1,475,789,056 – 14^{8}
 1,631,432,881 – Triangular square number.
 1,673,196,525 – Lowest common multiple of the odd integers from 1 to 25
 1,787,109,376 – 1automorphic number^{[17]}
 1,836,311,903 – 46th Fibonacci number.
 1,882,341,361 – The smallest prime whose reversal is both square (40391^{2}) and triangular (triangular of 57121).
 1,977,326,743 – 7^{11}
2,000,000,000 to 2,999,999,999
 2,038,074,743 – 100,000,000th prime number
 2,147,483,647 – 8th Mersenne prime and the largest signed 32bit integer.
 2,147,483,648 – 2^{31}
 2,176,782,336 – 6^{12}
 2,214,502,422 – 6th primary pseudoperfect number.^{[18]}
 2,357,947,691 – 11^{9}
 2,562,890,625 – 15^{8}
 2,971,215,073 – 11th Fibonacci prime (47th Fibonacci number).
3,000,000,000 to 3,999,999,999
 3,166,815,962 – 26th Pell number.^{[14]}
 3,192,727,797 – 24th Motzkin number.^{[13]}
 3,323,236,238 – 31st Wedderburn–Etherington number.^{[16]}
 3,405,691,582 – hexadecimal CAFEBABE; used as a placeholder in programming.
 3,405,697,037 – hexadecimal CAFED00D; used as a placeholder in programming.
 3,486,784,401 – 3^{20}
 3,735,928,559 – hexadecimal DEADBEEF; used as a placeholder in programming.
4,000,000,000 to 4,999,999,999
 4,294,836,223 – 16th Carol number.^{[11]}
 4,294,967,291 – Largest prime 32bit unsigned integer.
 4,294,967,295 – Maximum 32bit unsigned integer (FFFFFFFF_{16}), perfect totient number, product of the five prime Fermat numbers through .
 4,294,967,296 – 2^{32}
 4,294,967,297 – , the first composite Fermat number.
 4,295,098,367 – 15th Kynea number.^{[12]}
 4,807,526,976 – 48th Fibonacci number.
5,000,000,000 to 5,999,999,999
 5,159,780,352 – 12^{9}
 5,354,228,880 – superior highly composite number, smallest number divisible by all the numbers 1 through 24
 5,784,634,181 – 13th alternating factorial.^{[19]}
6,000,000,000 to 6,999,999,999
 6,103,515,625 – 5^{14}
 6,210,001,000 – only selfdescriptive number in base 10.
 6,227,020,800 – 13!
 6,975,757,441 – 17^{8}
 6,983,776,800 – 15th colossally abundant number,^{[20]} 15th superior highly composite number^{[21]}
7,000,000,000 to 7,999,999,999
 7,645,370,045 – 27th Pell number.^{[14]}
 7,778,742,049 – 49th Fibonacci number.
 7,862,958,391 – 32nd Wedderburn–Etherington number.^{[16]}
8,000,000,000 to 8,999,999,999
 8,212,890,625 – 1automorphic number^{[17]}
 8,589,869,056 – 6th perfect number.^{[22]}
 8,589,934,592 – 2^{33}
9,000,000,000 to 9,999,999,999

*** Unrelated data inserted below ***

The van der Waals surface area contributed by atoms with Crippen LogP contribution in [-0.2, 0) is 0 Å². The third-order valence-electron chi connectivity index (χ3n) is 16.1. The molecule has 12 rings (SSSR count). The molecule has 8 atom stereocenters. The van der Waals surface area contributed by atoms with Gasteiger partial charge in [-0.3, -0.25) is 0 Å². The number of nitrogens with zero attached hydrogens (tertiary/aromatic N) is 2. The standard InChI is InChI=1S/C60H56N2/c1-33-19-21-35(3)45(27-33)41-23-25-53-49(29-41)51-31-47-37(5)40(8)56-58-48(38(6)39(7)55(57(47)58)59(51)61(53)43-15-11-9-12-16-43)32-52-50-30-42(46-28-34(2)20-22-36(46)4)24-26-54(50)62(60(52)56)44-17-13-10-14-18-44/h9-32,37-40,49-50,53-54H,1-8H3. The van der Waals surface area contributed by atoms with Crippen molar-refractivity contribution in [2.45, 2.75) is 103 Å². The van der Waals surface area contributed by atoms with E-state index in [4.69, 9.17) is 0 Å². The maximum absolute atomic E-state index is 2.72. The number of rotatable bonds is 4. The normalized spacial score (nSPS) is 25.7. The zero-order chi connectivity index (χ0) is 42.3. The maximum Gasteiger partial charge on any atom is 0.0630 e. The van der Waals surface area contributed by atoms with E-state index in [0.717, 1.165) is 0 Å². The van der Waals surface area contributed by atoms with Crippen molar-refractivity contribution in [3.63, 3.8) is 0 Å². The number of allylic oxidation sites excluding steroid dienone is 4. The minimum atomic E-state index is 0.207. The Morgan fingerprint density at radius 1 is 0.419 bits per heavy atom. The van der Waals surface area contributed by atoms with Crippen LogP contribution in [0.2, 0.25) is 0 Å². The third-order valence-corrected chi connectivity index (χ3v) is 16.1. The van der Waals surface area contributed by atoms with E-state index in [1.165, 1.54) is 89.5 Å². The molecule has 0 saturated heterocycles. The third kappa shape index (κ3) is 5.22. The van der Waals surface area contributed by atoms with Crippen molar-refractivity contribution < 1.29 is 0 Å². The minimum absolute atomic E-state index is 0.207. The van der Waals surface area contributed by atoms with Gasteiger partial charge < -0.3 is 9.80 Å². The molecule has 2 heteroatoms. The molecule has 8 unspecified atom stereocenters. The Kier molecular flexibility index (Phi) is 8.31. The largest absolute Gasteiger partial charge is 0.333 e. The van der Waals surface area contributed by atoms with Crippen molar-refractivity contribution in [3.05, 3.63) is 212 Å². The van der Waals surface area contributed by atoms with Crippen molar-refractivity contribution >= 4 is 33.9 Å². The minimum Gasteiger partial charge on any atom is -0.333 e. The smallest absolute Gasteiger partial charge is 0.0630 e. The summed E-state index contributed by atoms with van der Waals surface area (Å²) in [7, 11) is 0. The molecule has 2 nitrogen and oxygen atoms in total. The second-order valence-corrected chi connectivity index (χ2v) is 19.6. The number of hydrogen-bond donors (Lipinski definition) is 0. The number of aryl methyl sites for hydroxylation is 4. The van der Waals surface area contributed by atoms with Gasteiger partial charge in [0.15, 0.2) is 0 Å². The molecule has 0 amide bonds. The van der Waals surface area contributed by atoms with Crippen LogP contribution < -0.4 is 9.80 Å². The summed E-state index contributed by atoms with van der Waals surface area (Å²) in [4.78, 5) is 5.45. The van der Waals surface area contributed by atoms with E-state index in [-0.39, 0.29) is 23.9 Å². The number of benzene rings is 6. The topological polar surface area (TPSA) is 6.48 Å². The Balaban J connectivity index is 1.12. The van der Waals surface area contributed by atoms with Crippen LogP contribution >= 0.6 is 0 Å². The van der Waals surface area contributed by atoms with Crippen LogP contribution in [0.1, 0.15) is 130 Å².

9,043,402,501 – 25th Motzkin number.^{[13]}
 9,814,072,356 – largest square pandigital number, largest pandigital pure power.
 9,876,543,210 – largest number without redundant digits.
 9,999,999,967 – greatest prime number with ten digits.^{[23]}
References
 ^ "Yard". Investopedia. Retrieved 13 November 2017.
 ^ "figures". The Economist Style Guide (11th ed.). The Economist. 2015.
 ^ "6.5 Abbreviating 'million' and 'billion'". English Style Guide: A handbook for authors and translators in the European Commission (PDF) (8th ed.). European Commission. 3 November 2017. p. 32.
 ^ "How many is a billion?". OxfordDictionaries.com. Retrieved 13 November 2017.
 ^ "billion,thousand million,milliard". Google Ngram Viewer. Retrieved 13 November 2017.
 ^ "Cosmic Detectives". European Space Agency. 2 April 2013.
 ^ Panken, Eli (27 July 2016). "Apple Announces It Has Sold One Billion iPhones". NBCNews.com. Retrieved 13 November 2017.
 ^ Seethamaram, Deep (27 July 2016). "Facebook Posts Strong Profit and Revenue Growth". The Wall Street Journal. Retrieved 13 November 2017.
 ^ Burke, Jeremy (16 June 2015). "How the World Became A Giant Ant Colony". Atlas Obscura. Retrieved 13 November 2017.
 ^ Sloane, N. J. A. (ed.). "Sequence A003617 (Smallest ndigit prime)". The OnLine Encyclopedia of Integer Sequences. OEIS Foundation.
 ^ ^{a} ^{b} Sloane, N. J. A. (ed.). "Sequence A093112 (a(n) = (2^n1)^2  2)". The OnLine Encyclopedia of Integer Sequences. OEIS Foundation.
 ^ ^{a} ^{b} Sloane, N. J. A. (ed.). "Sequence A093069 (a(n) = (2^n + 1)^2 )". The OnLine Encyclopedia of Integer Sequences. OEIS Foundation.
 ^ ^{a} ^{b} ^{c} Sloane, N. J. A. (ed.). "Sequence A001006 (Motzkin numbers)". The OnLine Encyclopedia of Integer Sequences. OEIS Foundation.
 ^ ^{a} ^{b} ^{c} Sloane, N. J. A. (ed.). "Sequence A000129 (Pell numbers)". The OnLine Encyclopedia of Integer Sequences. OEIS Foundation.
 ^ Sloane, N. J. A. (ed.). "Sequence A000110 (Bell or exponential numbers)". The OnLine Encyclopedia of Integer Sequences. OEIS Foundation.
 ^ ^{a} ^{b} ^{c} Sloane, N. J. A. (ed.). "Sequence A001190 (WedderburnEtherington numbers)". The OnLine Encyclopedia of Integer Sequences. OEIS Foundation.
 ^ ^{a} ^{b} Sloane, N. J. A. (ed.). "Sequence A003226 (Automorphic numbers)". The OnLine Encyclopedia of Integer Sequences. OEIS Foundation. Retrieved 20190406.
 ^ Sloane, N. J. A. (ed.). "Sequence A054377 (Primary pseudoperfect numbers)". The OnLine Encyclopedia of Integer Sequences. OEIS Foundation.
 ^ Sloane, N. J. A. (ed.). "Sequence A005165 (Alternating factorials)". The OnLine Encyclopedia of Integer Sequences. OEIS Foundation.
 ^ Sloane, N. J. A. (ed.). "Sequence A004490 (Colossally abundant numbers)". The OnLine Encyclopedia of Integer Sequences. OEIS Foundation.
 ^ Sloane, N. J. A. (ed.). "Sequence A002201 (Superior highly composite numbers)". The OnLine Encyclopedia of Integer Sequences. OEIS Foundation.
 ^ Sloane, N. J. A. (ed.). "Sequence A000396 (Perfect numbers)". The OnLine Encyclopedia of Integer Sequences. OEIS Foundation.
 ^ "Greatest prime number with 10 digits". Wolfram Alpha. Retrieved 13 November 2017.